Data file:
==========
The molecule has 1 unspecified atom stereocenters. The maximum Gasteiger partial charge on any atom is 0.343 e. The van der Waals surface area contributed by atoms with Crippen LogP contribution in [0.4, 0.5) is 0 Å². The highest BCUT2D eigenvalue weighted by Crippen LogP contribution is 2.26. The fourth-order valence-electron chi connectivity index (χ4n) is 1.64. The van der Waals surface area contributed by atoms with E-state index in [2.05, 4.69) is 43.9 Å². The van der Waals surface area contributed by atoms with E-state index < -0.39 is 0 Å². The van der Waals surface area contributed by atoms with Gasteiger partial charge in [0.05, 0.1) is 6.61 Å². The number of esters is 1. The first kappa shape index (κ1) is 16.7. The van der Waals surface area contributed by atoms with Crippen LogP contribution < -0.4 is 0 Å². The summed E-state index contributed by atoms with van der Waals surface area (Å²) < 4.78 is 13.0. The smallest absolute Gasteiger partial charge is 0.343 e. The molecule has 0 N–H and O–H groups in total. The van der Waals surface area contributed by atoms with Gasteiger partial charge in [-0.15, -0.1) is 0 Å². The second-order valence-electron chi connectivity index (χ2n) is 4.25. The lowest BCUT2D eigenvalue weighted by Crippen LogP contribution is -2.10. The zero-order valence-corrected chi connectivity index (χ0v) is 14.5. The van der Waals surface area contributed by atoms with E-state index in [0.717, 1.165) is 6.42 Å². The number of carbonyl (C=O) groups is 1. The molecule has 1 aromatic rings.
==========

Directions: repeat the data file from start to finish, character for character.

The molecule has 1 unspecified atom stereocenters. The maximum Gasteiger partial charge on any atom is 0.343 e. The van der Waals surface area contributed by atoms with Crippen LogP contribution in [0.4, 0.5) is 0 Å². The highest BCUT2D eigenvalue weighted by Crippen LogP contribution is 2.26. The fourth-order valence-electron chi connectivity index (χ4n) is 1.64. The van der Waals surface area contributed by atoms with E-state index in [2.05, 4.69) is 43.9 Å². The van der Waals surface area contributed by atoms with E-state index < -0.39 is 0 Å². The van der Waals surface area contributed by atoms with Gasteiger partial charge in [0.05, 0.1) is 6.61 Å². The number of esters is 1. The first kappa shape index (κ1) is 16.7. The van der Waals surface area contributed by atoms with Crippen LogP contribution < -0.4 is 0 Å². The summed E-state index contributed by atoms with van der Waals surface area (Å²) < 4.78 is 13.0. The smallest absolute Gasteiger partial charge is 0.343 e. The molecule has 0 N–H and O–H groups in total. The van der Waals surface area contributed by atoms with Gasteiger partial charge in [-0.15, -0.1) is 0 Å². The second-order valence-electron chi connectivity index (χ2n) is 4.25. The lowest BCUT2D eigenvalue weighted by Crippen LogP contribution is -2.10. The zero-order valence-corrected chi connectivity index (χ0v) is 14.5. The van der Waals surface area contributed by atoms with E-state index in [0.717, 1.165) is 6.42 Å². The number of carbonyl (C=O) groups is 1. The molecule has 1 aromatic rings.